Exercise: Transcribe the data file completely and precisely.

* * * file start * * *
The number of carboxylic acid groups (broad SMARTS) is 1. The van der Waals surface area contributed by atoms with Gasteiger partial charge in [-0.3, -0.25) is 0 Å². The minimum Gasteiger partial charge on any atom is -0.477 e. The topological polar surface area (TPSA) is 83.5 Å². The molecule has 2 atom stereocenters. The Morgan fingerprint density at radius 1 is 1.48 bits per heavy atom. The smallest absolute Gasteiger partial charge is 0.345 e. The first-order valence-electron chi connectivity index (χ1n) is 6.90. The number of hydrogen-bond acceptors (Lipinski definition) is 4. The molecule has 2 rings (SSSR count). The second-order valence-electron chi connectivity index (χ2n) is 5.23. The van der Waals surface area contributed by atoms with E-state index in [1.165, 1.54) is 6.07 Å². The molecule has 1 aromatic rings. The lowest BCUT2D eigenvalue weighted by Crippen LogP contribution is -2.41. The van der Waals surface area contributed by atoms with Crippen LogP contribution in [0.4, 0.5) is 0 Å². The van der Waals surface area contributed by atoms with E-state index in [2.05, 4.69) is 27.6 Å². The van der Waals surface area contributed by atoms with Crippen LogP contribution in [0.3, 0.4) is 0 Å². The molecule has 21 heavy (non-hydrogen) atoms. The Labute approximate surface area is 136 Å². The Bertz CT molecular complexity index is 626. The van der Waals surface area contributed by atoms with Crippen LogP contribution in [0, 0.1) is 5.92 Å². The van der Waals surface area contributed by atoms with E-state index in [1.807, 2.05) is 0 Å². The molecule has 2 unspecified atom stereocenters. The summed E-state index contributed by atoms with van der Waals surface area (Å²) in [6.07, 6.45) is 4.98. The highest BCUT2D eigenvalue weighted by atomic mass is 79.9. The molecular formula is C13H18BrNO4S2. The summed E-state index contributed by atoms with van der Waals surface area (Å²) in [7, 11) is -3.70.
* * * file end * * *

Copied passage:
The number of carboxylic acid groups (broad SMARTS) is 1. The van der Waals surface area contributed by atoms with Gasteiger partial charge in [-0.3, -0.25) is 0 Å². The minimum Gasteiger partial charge on any atom is -0.477 e. The topological polar surface area (TPSA) is 83.5 Å². The molecule has 2 atom stereocenters. The Morgan fingerprint density at radius 1 is 1.48 bits per heavy atom. The smallest absolute Gasteiger partial charge is 0.345 e. The first-order valence-electron chi connectivity index (χ1n) is 6.90. The number of hydrogen-bond acceptors (Lipinski definition) is 4. The molecule has 2 rings (SSSR count). The second-order valence-electron chi connectivity index (χ2n) is 5.23. The van der Waals surface area contributed by atoms with E-state index in [1.165, 1.54) is 6.07 Å². The molecule has 1 aromatic rings. The lowest BCUT2D eigenvalue weighted by Crippen LogP contribution is -2.41. The van der Waals surface area contributed by atoms with Crippen LogP contribution in [0.4, 0.5) is 0 Å². The van der Waals surface area contributed by atoms with E-state index in [2.05, 4.69) is 27.6 Å². The van der Waals surface area contributed by atoms with Crippen LogP contribution in [0.3, 0.4) is 0 Å². The molecule has 21 heavy (non-hydrogen) atoms. The Labute approximate surface area is 136 Å². The Bertz CT molecular complexity index is 626. The van der Waals surface area contributed by atoms with Crippen LogP contribution in [0, 0.1) is 5.92 Å². The van der Waals surface area contributed by atoms with E-state index in [1.807, 2.05) is 0 Å². The molecule has 2 unspecified atom stereocenters. The summed E-state index contributed by atoms with van der Waals surface area (Å²) in [6.07, 6.45) is 4.98. The highest BCUT2D eigenvalue weighted by atomic mass is 79.9. The molecular formula is C13H18BrNO4S2. The summed E-state index contributed by atoms with van der Waals surface area (Å²) in [7, 11) is -3.70.